Boar settled in to become the new “city dweller”.

Francois Le Lay, director of research at A’Urba, says this has until now been a “blind spot” in the research fields of urban planning agencies. The new issue of Bordeaux-Aquitaine urban planning agency CaMBo (the notebooks of the metropolis of Bordeaux) looked at “animals in the city”, which has been under-examined when we hear so much about the return of wild animals to the city. , continues Françoise Le Lay. So we wanted to dig. »

The wild boar is one species in particular that A’Urba leans on, even though “it’s not strictly considered a wild species, but we call it an urban dweller because it’s an adapted forest species,” he explains. Françoise Le Lay.

In 2015, a wild boar appeared in front of the Bordeaux city hall

Carole Marin, Ph.D., geography student, is interested in the relationship between animal dynamics and urban policymaking. In this issue of CaMBo, he presents the results of the naturalist portion of his study of human-animal interactions with boars, which have the ability to cause various wrecks or car collisions.

“Scientists in Barcelona have been investigating this issue for twenty years, in Bordeaux it dates back to 2005-2006, with a remarkable incident in 2015 when a wild boar appeared in front of it, which had clearly lost its way. town hall. This alerted the state authorities, and at that time the construction of works was carried out by the governing hunting federation, resulting in the urban hunting plan presented in 2019.” At the same time, “Since 2013. -In 2014, at the Parc des Jalles level, the Parc des Coteaux on the right bank and in the south of the city, administrative demolitions were carried out to “prevent” this invasion by slaughtering animals. »

In the city “they move faster to avoid people”

A telemetric monitoring project (with GPS collar) was created to better understand how wild boars function in an urban setting. “We tracked about ten adults and also ear-tagged about sixty young ones, allowing us to know where the animal was tagged with identification numbers and their average scatter. in a car crash or when taken hunting. »

The first lesson: “the initial assumptions were almost all false,” assures Carole Marin. “We know the traditions of the village boar, but we didn’t know how the animal worked in a very fragmented urban space. Some imagined that the animals came to shelter in urban areas during the hunting season before returning to forest areas. We have shown that animals caught in the suburbs of the Bordeaux conurbation live there year-round. These are sedentary animals, so I’m talking about urban boars, knowing that their habitats are shrinking. In return, they move faster to avoid running into people. »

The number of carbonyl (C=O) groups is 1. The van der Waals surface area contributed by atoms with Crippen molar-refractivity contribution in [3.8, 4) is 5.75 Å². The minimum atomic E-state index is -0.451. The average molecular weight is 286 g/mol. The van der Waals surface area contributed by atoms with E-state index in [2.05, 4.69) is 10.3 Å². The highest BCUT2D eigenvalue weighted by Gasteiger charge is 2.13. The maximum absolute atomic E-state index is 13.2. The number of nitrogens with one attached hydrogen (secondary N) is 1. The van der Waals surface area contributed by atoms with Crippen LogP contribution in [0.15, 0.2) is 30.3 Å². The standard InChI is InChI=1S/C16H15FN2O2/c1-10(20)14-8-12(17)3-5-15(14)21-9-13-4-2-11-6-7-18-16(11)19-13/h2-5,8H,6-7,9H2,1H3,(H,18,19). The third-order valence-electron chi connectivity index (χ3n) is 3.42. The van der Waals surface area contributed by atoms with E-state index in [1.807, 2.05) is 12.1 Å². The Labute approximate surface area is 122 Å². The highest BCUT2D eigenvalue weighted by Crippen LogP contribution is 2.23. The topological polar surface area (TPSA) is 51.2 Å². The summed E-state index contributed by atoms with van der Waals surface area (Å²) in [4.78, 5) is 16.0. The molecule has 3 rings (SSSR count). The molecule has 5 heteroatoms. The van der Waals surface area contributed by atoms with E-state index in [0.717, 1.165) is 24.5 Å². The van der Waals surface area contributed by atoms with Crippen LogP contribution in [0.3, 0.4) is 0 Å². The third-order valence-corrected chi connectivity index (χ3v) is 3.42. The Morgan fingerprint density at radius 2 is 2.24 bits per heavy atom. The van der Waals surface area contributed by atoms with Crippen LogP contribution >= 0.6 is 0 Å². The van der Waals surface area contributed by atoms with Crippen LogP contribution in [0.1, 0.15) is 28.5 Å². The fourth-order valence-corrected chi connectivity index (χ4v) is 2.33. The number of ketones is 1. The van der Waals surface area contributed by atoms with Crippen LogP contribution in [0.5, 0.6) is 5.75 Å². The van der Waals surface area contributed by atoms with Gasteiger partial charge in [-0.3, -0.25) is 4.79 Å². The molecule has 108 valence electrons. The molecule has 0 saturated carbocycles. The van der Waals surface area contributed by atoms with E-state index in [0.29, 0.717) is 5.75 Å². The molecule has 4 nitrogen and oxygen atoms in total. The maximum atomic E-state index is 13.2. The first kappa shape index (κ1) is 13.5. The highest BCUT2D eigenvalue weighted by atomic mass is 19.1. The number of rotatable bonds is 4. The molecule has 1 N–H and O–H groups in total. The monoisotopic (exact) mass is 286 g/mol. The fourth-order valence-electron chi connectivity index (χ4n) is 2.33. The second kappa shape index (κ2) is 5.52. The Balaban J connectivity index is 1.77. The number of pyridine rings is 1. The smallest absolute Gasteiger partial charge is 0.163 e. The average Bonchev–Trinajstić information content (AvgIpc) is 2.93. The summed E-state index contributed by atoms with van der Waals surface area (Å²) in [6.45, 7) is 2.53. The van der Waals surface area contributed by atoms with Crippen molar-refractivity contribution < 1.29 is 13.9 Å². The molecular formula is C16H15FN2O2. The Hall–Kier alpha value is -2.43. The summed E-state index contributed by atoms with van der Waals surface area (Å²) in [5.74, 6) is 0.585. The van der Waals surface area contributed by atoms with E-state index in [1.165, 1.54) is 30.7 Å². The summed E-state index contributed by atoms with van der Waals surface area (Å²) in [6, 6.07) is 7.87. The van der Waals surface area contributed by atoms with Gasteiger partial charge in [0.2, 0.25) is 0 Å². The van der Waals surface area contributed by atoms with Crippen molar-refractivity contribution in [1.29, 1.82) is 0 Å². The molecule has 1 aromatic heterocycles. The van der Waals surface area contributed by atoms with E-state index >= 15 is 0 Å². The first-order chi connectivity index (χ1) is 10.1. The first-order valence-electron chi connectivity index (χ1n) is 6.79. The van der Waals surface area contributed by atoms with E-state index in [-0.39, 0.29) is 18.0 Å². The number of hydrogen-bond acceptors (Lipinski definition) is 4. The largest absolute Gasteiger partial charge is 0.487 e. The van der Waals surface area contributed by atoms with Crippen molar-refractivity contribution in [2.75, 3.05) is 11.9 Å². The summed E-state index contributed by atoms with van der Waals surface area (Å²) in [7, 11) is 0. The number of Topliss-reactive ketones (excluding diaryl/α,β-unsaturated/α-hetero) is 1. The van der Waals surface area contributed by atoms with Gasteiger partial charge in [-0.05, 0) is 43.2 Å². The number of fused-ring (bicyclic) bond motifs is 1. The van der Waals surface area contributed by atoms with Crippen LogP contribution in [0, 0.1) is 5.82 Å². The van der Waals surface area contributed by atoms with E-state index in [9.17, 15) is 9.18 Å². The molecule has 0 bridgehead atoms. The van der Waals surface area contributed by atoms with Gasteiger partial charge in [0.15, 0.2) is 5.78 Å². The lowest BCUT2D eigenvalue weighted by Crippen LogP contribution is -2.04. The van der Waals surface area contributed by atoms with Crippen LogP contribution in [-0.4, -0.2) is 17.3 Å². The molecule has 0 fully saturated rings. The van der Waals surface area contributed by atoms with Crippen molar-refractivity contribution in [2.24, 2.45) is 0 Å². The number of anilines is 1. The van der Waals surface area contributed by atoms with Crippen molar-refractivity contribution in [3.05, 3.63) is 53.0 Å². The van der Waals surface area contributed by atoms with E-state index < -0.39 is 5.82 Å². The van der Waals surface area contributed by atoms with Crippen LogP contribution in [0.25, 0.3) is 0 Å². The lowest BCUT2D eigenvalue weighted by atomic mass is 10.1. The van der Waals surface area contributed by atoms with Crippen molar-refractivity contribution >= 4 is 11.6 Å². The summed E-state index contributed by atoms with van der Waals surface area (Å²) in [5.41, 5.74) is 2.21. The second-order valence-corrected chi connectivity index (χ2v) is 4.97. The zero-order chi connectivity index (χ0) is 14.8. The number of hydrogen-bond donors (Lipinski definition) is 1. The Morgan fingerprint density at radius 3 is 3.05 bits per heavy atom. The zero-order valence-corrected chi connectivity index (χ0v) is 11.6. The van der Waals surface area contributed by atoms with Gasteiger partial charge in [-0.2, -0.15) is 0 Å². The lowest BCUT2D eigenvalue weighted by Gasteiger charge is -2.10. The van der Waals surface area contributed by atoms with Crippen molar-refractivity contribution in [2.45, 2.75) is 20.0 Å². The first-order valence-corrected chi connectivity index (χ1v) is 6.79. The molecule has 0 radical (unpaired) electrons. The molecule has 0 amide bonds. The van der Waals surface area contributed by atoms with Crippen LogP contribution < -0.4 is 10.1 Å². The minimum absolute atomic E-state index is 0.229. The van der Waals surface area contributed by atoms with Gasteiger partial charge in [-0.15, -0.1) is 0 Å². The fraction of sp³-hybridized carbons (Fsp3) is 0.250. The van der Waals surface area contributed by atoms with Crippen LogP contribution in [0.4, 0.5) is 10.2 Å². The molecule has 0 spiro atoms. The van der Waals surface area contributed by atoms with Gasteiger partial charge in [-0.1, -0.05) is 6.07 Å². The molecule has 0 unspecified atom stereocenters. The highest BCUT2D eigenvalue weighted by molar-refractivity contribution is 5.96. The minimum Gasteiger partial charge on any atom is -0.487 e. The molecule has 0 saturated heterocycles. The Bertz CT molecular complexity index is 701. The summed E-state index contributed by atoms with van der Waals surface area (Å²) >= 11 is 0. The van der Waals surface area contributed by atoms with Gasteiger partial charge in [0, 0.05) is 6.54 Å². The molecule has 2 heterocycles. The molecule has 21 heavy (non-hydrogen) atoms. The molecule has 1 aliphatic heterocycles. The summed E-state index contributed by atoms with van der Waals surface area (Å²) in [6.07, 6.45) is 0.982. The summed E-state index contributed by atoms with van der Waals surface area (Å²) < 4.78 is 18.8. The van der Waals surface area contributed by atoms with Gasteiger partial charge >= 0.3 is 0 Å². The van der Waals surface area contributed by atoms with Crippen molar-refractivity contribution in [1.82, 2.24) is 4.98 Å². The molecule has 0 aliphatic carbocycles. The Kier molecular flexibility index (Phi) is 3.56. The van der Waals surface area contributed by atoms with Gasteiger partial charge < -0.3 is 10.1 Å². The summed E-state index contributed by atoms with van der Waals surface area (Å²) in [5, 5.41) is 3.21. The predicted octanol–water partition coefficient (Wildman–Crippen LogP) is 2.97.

Ecological corridors and metropolitan parks appeal to great wildlife

But these animals are not “wild pigs as some say”, but real pigs. They are always forest boars, essentially nocturnal, and we rarely see animals. »

The spatial analysis of the Bordeaux conurbation also favors their establishment in the city. “Unlike Berlin and Brussels, which are surrounded by forest areas, Bordeaux is directly connected to the city through ecological corridors. There is also the presence of large urban parks, nature reserves such as the landmark Bruges Reserve, and peri-urban agricultural projects that appeal to large fauna. » The analysis of presence indices shows that the ecological niche of the Bordeaux wild boar is fully compatible with the green framework of the PLU (Local Urban Plan) of the Bordeaux Metropolis.

In general, the growth of wildlife in urban areas “is not a mass phenomenon,” Françoise Le Lay said. “But there are wild animals that we see more and more like raccoons in the east of France, foxes or even cougars in the US… This says things about the evolution of our environment, climate change and urban sprawl. But we are very uncertain with these animals: at first we find it unusual, cute, and very quickly understand that cohabitation can be a problem. »

CaMBo’s edition on urban animals is available from Le Festin publications (80 pages, €10). It will be presented at a public meeting this Tuesday at 18:00 at the Bordeaux Museum, 5 Bardineau.

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